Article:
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What is TB?
- Tuberculosis (TB) is a disease that is caused by a bacterium called Mycobacterium tuberculosis.
- TB infection attacks the lungs, but can also have an impact on other areas of the body.
- TB is spread when a person with an active pulmonary infection sneezes, coughs, spits or simply speaks. Like the common cold, infectious droplets are sprayed into the air and can be inhaled by people nearby.
- Two billion people carry TB bacteria, with no symptoms—but one in 10 of them will develop active TB. They will become contagious and be at risk of serious illness and death.
Current treatments and efforts
- TB bacteria can usually be treated with a course of four standard antibiotics, known as ‘first line’ drugs, taken over six months or more.
- Multi-drug resistant TB (MDR-TB) is spreading.
- This takes longer to treat and can only be cured by ‘second-line’ drugs.
- Even tougher forms of TB are starting to appear. There are no effective drugs against these extensively drug-resistant forms of TB (XDR-TB).
- The World Health Organisation (WHO) estimates that there may be as many as 25,000 cases of XDR-TB. Most cases are fatal.
TB globally and in our region
- Per capita, the global TB incidence rate is falling, but the rate of decline is very slow – less than 1%. There were 9.4 million new TB cases worldwide in 2009.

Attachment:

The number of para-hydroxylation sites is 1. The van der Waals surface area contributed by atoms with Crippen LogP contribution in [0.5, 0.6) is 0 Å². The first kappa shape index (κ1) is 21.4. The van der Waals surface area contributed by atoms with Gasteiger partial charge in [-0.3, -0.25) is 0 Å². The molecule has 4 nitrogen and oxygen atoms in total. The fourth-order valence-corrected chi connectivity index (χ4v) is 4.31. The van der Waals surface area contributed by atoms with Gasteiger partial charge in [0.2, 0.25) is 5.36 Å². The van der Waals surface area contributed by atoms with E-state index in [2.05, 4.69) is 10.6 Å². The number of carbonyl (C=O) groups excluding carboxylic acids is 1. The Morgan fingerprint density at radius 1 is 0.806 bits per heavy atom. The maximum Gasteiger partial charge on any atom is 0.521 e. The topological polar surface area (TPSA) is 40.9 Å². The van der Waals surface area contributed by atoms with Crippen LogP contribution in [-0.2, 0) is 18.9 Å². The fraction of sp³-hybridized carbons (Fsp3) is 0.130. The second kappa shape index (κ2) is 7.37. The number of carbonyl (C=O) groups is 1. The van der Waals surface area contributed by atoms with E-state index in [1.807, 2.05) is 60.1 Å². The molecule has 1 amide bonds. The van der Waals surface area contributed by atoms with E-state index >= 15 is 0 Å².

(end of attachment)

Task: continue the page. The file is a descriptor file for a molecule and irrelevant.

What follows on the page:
- 22 countries account for 80% of the tuberculosis cases in the world.
- Vietnam: 29,000 died from TB, 290,000 infected in 2010.
- China: 54,000 died from TB, 1.5 million infected in 2010.
- 500,000 people in South-East Asia died from TB in 2010.
- Bangladesh and Cambodia have the highest prevalence rates of TB in the world outside Africa.
- A third of all new cases are in India and China.
TB in Australia
The incidence of TB in Australia has remained at a stable rate since 1986. A total of 1,135 cases of TB were reported in Australia in 2007, representing a crude rate of 5.4 cases per 100,000 population
In 1960, the rate was closer to 40 per 100,000.
But TB is already expanding its reach into Australia via our closest neighbour Papua New Guinea (PNG).
The rate of TB in PNG has increased by 42 per cent in the past decade and is still rising, according to national health data. The WHO estimates about 3600 people in PNG die from TB every year, though uncertainties around surveillance and diagnosis mean the toll may well be higher.
Challenges in TB
Need for new drugs—rise of drug resistance-new drugs needed
The emergence of multidrug-resistant (MDR) TB and, more recently, extensively drug-resistant (XDR) TB has intensified the need for new TB drugs
Determining the role of genetics
TB genetics is complex—One in three people on earth carries the bacterium in their lungs… so why do only one in 10 become ill? There are three different scenarios when exposed: you become sick, your immune system fights back, or the bacteria sits in your lungs (latent).
About the Centenary Institute:
The Centenary Institute is an independent leader in medical research seeking improved treatments and cures for cancer, cardiovascular and infectious diseases. We are working to discover new prevention, early diagnosis and treatment options to enable each generation to live longer, healthier lives than the one before.
Centenary’s affiliation with the RPA Hospital and the University of Sydney means that our discoveries can be quickly applied to the fight against disease in the clinic. More at: http://www.centenary.org.au/